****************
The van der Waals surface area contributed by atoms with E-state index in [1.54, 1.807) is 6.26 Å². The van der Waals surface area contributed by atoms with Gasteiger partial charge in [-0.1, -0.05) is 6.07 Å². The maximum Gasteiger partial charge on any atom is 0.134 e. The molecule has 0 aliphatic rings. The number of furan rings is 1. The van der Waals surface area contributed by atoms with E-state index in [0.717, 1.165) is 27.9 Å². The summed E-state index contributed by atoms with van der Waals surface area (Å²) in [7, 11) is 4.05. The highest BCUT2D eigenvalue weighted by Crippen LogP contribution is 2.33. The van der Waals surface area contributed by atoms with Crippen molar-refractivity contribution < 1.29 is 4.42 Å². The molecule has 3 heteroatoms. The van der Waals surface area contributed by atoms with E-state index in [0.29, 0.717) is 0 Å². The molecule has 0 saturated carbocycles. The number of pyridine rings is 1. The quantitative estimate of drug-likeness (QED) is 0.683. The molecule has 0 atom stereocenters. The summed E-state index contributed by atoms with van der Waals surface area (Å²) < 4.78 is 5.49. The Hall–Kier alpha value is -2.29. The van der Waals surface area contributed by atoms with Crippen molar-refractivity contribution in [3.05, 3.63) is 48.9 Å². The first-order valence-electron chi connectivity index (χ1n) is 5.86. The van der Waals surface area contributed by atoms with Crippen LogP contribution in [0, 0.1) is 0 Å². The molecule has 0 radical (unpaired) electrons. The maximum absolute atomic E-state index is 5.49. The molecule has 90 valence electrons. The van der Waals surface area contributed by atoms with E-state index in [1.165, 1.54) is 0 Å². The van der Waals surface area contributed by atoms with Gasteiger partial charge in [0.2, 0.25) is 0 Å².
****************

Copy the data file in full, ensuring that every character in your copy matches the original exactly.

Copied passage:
The van der Waals surface area contributed by atoms with E-state index in [1.54, 1.807) is 6.26 Å². The van der Waals surface area contributed by atoms with Gasteiger partial charge in [-0.1, -0.05) is 6.07 Å². The maximum Gasteiger partial charge on any atom is 0.134 e. The molecule has 0 aliphatic rings. The number of furan rings is 1. The van der Waals surface area contributed by atoms with E-state index in [0.717, 1.165) is 27.9 Å². The summed E-state index contributed by atoms with van der Waals surface area (Å²) in [7, 11) is 4.05. The highest BCUT2D eigenvalue weighted by Crippen LogP contribution is 2.33. The van der Waals surface area contributed by atoms with Crippen molar-refractivity contribution < 1.29 is 4.42 Å². The molecule has 3 heteroatoms. The van der Waals surface area contributed by atoms with E-state index in [0.29, 0.717) is 0 Å². The molecule has 0 saturated carbocycles. The number of pyridine rings is 1. The quantitative estimate of drug-likeness (QED) is 0.683. The molecule has 0 atom stereocenters. The summed E-state index contributed by atoms with van der Waals surface area (Å²) < 4.78 is 5.49. The Hall–Kier alpha value is -2.29. The van der Waals surface area contributed by atoms with Crippen molar-refractivity contribution in [3.05, 3.63) is 48.9 Å². The first-order valence-electron chi connectivity index (χ1n) is 5.86. The van der Waals surface area contributed by atoms with Crippen LogP contribution in [0, 0.1) is 0 Å². The molecule has 0 radical (unpaired) electrons. The maximum absolute atomic E-state index is 5.49. The molecule has 90 valence electrons. The van der Waals surface area contributed by atoms with E-state index in [1.165, 1.54) is 0 Å². The van der Waals surface area contributed by atoms with Gasteiger partial charge in [0.2, 0.25) is 0 Å².